Airmen Powered by Innovation projected to save over $120M

The Air Force secretary, while championing change across the service, has made the Make Every Dollar Count campaign one of her top three priorities. At the heart of the campaign is the Airmen Powered by Innovation program. 

Since 2014, API has received 6,791 ideas from Airmen. Of those submissions, 192 have been approved by Air Force leadership and have accumulated $121.3 million in projected savings. Several of the approved initiatives have allowed Airmen to concentrate on their core missions, thus saving invaluable resources beyond budget figures.

“Harnessing Airmen’s creativity has always been vital to the Air Force’s ability to improve our enterprise,” said Air Force Secretary Deborah Lee James. “Through API, we aim to capture our Airmen’s spirits by fostering their ideas with the leadership support and oversight necessary to achieve success.” 

The program, founded by retired Gen. Larry Spencer in April 2014 and now sponsored by the secretary and vice chief of staff, is intended to be an engine for innovation across the Air Force. To encourage innovation, the Air Force challenges Airmen to find new innovative ways to improve and challenge legacy processes. 

Operating under the theme “encourage innovation, empower Airmen and implement efficiencies,” API is geared toward empowering Airmen to share innovative ideas that affect cost savings, quality, productivity, cycle time, process improvement, and morale from the ground up to Air Force senior decision makers. These ideas are evaluated and potentially implemented, helping make the Air Force more efficient and effective.

“I am continually inspired by the creativity and ingenuity of our Airmen across the total force. The technicians, the Airmen really doing the work at the base level, can make remarkable changes in processes Air Force-wide,” said Gen. David L. Goldfein, the Air Force vice chief of staff. “They continue to be our most valuable resource.”

All ideas, ranging from minor process improvements to large organizational changes, contribute to the API program’s success.

“It’s an incredible opportunity for Airmen to make a difference in their organization,” said Maj. Kevin Etherton, the chief of secretary of the Air Force programs and initiatives.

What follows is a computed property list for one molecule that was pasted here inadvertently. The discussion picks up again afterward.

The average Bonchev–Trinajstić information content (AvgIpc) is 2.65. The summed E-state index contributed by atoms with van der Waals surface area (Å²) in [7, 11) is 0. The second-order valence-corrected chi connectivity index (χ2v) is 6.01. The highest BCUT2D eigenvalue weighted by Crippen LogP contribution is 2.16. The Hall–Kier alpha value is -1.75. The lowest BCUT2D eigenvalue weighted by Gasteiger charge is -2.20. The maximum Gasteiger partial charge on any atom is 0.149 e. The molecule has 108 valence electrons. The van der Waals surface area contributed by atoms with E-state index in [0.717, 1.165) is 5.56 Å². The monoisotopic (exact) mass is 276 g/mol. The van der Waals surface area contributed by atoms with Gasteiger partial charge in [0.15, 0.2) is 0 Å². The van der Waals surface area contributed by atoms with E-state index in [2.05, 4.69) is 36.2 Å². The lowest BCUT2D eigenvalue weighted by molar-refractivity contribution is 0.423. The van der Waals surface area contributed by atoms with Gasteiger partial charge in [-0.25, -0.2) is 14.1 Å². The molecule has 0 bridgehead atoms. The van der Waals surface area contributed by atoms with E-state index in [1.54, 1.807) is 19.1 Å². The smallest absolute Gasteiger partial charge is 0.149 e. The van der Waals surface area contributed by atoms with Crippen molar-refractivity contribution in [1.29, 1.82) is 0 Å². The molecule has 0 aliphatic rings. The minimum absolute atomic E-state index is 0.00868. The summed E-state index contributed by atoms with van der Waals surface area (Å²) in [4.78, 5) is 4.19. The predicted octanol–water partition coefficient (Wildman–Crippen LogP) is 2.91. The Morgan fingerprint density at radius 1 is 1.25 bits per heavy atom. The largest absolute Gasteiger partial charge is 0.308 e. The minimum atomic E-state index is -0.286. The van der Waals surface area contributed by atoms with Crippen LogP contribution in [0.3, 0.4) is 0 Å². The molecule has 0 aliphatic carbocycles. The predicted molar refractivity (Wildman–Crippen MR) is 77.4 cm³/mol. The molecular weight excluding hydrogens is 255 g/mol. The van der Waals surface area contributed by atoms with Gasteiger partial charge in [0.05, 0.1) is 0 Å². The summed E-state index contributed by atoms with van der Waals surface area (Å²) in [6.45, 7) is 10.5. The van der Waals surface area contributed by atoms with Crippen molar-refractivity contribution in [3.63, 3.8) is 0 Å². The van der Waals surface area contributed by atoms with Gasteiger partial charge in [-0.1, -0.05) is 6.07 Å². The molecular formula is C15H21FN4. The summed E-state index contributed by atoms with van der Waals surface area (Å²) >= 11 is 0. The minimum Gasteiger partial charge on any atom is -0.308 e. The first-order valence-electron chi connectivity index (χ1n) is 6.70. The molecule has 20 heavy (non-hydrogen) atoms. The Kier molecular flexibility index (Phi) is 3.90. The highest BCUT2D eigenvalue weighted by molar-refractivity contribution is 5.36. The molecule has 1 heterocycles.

For example, Erik Figi, who works for the Space and Missile Systems Center History Office at Los Angeles Air Force Base, California, came up with the idea to modify the pins used to play back 16 and 35mm film for digital preservation. The film, dating back to 1954, experienced levels of degradation and shrinkage that caused the existing pins to pick at and break the perforations within the film. Figi’s idea was to modify the pins and taper them to compensate for the shrinkage in the film. The idea was adopted and the Air Force was able to avoid the cost of purchasing new equipment, representing a $200,000 in projected savings. 

Another innovative idea approved through the aircraft maintenance community was submitted by Brian Grissom and Eugene Peabody from Tinker Air Force Base, Oklahoma. Their submission suggested employing hardness critical items from various aircraft to supplement B-2 Spirit aircraft requirements. Understanding the B-2 and certain F-15 Eagle modules are built by Raytheon at the same time, on the same line, with the same components, all to HCI Level 1 standards, Grissom and Peabody submitted their idea to leverage F-15 stocks. Using a flowchart and visual inspection criteria to verify critical hardness standards, this process would enable the use of on-hand items to sustain the B-2. The proposed process change is projected to save $63 million.

At the tactical level of the program is the API cell, located at Joint Base San Antonio-Randolph, Texas. The API cell manages and tracks every idea from submission through evaluation and implementation. 

A common question from the field is, “I submitted my idea and it was returned as commonly received — what does that mean?” This means the idea has already been submitted or closely resembled a previously submitted idea. In many cases, the Air Force is aware of the issue and has already taken steps to address the issue.

“One of the ideas we’ve seen submitted by several Airmen is using solar panels to save energy,” Etherton said. “We’ve also had over 30 submissions with ideas to change format, layout and content of the enlisted and officer performance reports.”

Some other examples of commonly received submissions include: 21 ideas to allow females to wear “locs” style hair; 17 ideas to transition to LED light bulbs; 17 ideas to adjust computer equipment replacement cycles; and recommendations to cancel Tops in Blue because of the required manpower and associated cost.

“I recommend using the search function on the API portal site before submitting an idea,” Etherton said. “You can do a keyword search and see if your idea or similar idea has already been evaluated. Many of the commonly received ideas have been addressed or are being reviewed at the senior Air Force levels, and, in some cases, ideas are governed by policy external to the Air Force.”

Air Force senior leaders encourage every member to continue to submit ideas and suggest smarter ways to do business. 

“The success of money and time-saving innovations is critical to the Air Force’s ability to operate in this fiscally constrained environment,” James said. “Through the Airmen Powered by Innovation program, we continue to harness innovative ideas and reinvest in our Air Force’s most critical assets — our Airmen.”

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